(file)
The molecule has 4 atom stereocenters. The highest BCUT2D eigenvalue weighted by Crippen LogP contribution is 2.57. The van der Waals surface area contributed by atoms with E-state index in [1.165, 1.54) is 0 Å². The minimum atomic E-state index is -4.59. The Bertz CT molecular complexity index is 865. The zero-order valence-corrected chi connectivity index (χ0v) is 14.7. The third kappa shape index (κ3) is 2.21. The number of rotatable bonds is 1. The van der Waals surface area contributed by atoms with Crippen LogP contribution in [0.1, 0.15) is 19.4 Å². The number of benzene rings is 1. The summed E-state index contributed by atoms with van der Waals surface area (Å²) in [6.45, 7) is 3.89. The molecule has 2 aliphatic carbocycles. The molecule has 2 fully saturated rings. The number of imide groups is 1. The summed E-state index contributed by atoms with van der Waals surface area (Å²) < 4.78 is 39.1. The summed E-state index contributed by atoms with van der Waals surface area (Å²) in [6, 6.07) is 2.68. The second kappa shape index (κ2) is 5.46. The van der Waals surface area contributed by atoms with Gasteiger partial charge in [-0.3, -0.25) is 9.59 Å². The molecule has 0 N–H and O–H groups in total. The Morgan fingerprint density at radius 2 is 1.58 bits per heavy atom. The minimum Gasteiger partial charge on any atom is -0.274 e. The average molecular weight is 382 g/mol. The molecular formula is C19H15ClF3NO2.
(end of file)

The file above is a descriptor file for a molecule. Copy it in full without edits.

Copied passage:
The molecule has 4 atom stereocenters. The highest BCUT2D eigenvalue weighted by Crippen LogP contribution is 2.57. The van der Waals surface area contributed by atoms with E-state index in [1.165, 1.54) is 0 Å². The minimum atomic E-state index is -4.59. The Bertz CT molecular complexity index is 865. The zero-order valence-corrected chi connectivity index (χ0v) is 14.7. The third kappa shape index (κ3) is 2.21. The number of rotatable bonds is 1. The van der Waals surface area contributed by atoms with Crippen LogP contribution in [0.1, 0.15) is 19.4 Å². The number of benzene rings is 1. The summed E-state index contributed by atoms with van der Waals surface area (Å²) in [6.45, 7) is 3.89. The molecule has 2 aliphatic carbocycles. The molecule has 2 fully saturated rings. The number of imide groups is 1. The summed E-state index contributed by atoms with van der Waals surface area (Å²) < 4.78 is 39.1. The summed E-state index contributed by atoms with van der Waals surface area (Å²) in [6, 6.07) is 2.68. The second kappa shape index (κ2) is 5.46. The van der Waals surface area contributed by atoms with Gasteiger partial charge in [-0.3, -0.25) is 9.59 Å². The molecule has 0 N–H and O–H groups in total. The Morgan fingerprint density at radius 2 is 1.58 bits per heavy atom. The minimum Gasteiger partial charge on any atom is -0.274 e. The average molecular weight is 382 g/mol. The molecular formula is C19H15ClF3NO2.